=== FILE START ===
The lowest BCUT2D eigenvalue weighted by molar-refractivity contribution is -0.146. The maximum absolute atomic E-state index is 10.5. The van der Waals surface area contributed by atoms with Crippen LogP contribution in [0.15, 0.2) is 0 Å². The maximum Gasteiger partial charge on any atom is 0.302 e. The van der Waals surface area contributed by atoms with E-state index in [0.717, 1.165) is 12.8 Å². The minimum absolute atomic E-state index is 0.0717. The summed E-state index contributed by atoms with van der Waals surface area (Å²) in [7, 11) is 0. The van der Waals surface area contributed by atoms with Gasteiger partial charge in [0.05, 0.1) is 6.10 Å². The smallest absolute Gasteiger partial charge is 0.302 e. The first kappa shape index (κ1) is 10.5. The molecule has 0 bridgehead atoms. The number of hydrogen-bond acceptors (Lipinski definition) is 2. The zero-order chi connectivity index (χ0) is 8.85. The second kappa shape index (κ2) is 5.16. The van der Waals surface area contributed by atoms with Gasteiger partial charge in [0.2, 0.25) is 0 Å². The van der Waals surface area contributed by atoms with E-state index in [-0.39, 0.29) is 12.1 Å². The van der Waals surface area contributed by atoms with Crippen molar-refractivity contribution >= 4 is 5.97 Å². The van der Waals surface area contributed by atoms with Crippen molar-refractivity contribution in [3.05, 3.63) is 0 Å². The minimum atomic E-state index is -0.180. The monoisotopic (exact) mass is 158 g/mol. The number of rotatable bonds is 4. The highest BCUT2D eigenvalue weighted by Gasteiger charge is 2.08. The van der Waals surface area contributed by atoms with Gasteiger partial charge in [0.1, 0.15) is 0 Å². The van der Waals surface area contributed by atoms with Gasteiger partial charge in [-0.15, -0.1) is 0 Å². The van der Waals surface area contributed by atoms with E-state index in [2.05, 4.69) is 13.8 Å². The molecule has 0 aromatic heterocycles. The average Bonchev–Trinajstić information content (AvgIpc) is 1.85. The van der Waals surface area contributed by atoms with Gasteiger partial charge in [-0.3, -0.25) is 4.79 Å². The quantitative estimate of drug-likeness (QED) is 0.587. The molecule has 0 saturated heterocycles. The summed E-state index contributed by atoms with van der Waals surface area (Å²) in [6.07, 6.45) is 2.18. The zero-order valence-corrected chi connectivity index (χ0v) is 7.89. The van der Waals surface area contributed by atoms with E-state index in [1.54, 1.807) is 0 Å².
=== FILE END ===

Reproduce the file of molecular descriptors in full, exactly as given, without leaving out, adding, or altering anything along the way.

The lowest BCUT2D eigenvalue weighted by molar-refractivity contribution is -0.146. The maximum absolute atomic E-state index is 10.5. The van der Waals surface area contributed by atoms with Crippen LogP contribution in [0.15, 0.2) is 0 Å². The maximum Gasteiger partial charge on any atom is 0.302 e. The van der Waals surface area contributed by atoms with E-state index in [0.717, 1.165) is 12.8 Å². The minimum absolute atomic E-state index is 0.0717. The summed E-state index contributed by atoms with van der Waals surface area (Å²) in [7, 11) is 0. The van der Waals surface area contributed by atoms with Gasteiger partial charge in [0.05, 0.1) is 6.10 Å². The smallest absolute Gasteiger partial charge is 0.302 e. The first kappa shape index (κ1) is 10.5. The molecule has 0 bridgehead atoms. The number of hydrogen-bond acceptors (Lipinski definition) is 2. The zero-order chi connectivity index (χ0) is 8.85. The second kappa shape index (κ2) is 5.16. The van der Waals surface area contributed by atoms with Gasteiger partial charge in [0.2, 0.25) is 0 Å². The van der Waals surface area contributed by atoms with E-state index in [-0.39, 0.29) is 12.1 Å². The van der Waals surface area contributed by atoms with Crippen molar-refractivity contribution >= 4 is 5.97 Å². The van der Waals surface area contributed by atoms with Crippen molar-refractivity contribution in [3.05, 3.63) is 0 Å². The minimum atomic E-state index is -0.180. The monoisotopic (exact) mass is 158 g/mol. The number of rotatable bonds is 4. The highest BCUT2D eigenvalue weighted by Gasteiger charge is 2.08. The van der Waals surface area contributed by atoms with Gasteiger partial charge in [0.1, 0.15) is 0 Å². The van der Waals surface area contributed by atoms with Gasteiger partial charge in [-0.15, -0.1) is 0 Å². The van der Waals surface area contributed by atoms with E-state index in [2.05, 4.69) is 13.8 Å². The molecule has 0 aromatic heterocycles. The average Bonchev–Trinajstić information content (AvgIpc) is 1.85. The van der Waals surface area contributed by atoms with Gasteiger partial charge in [-0.3, -0.25) is 4.79 Å². The quantitative estimate of drug-likeness (QED) is 0.587. The molecule has 0 saturated heterocycles. The summed E-state index contributed by atoms with van der Waals surface area (Å²) in [6.07, 6.45) is 2.18. The zero-order valence-corrected chi connectivity index (χ0v) is 7.89. The van der Waals surface area contributed by atoms with E-state index in [1.54, 1.807) is 0 Å².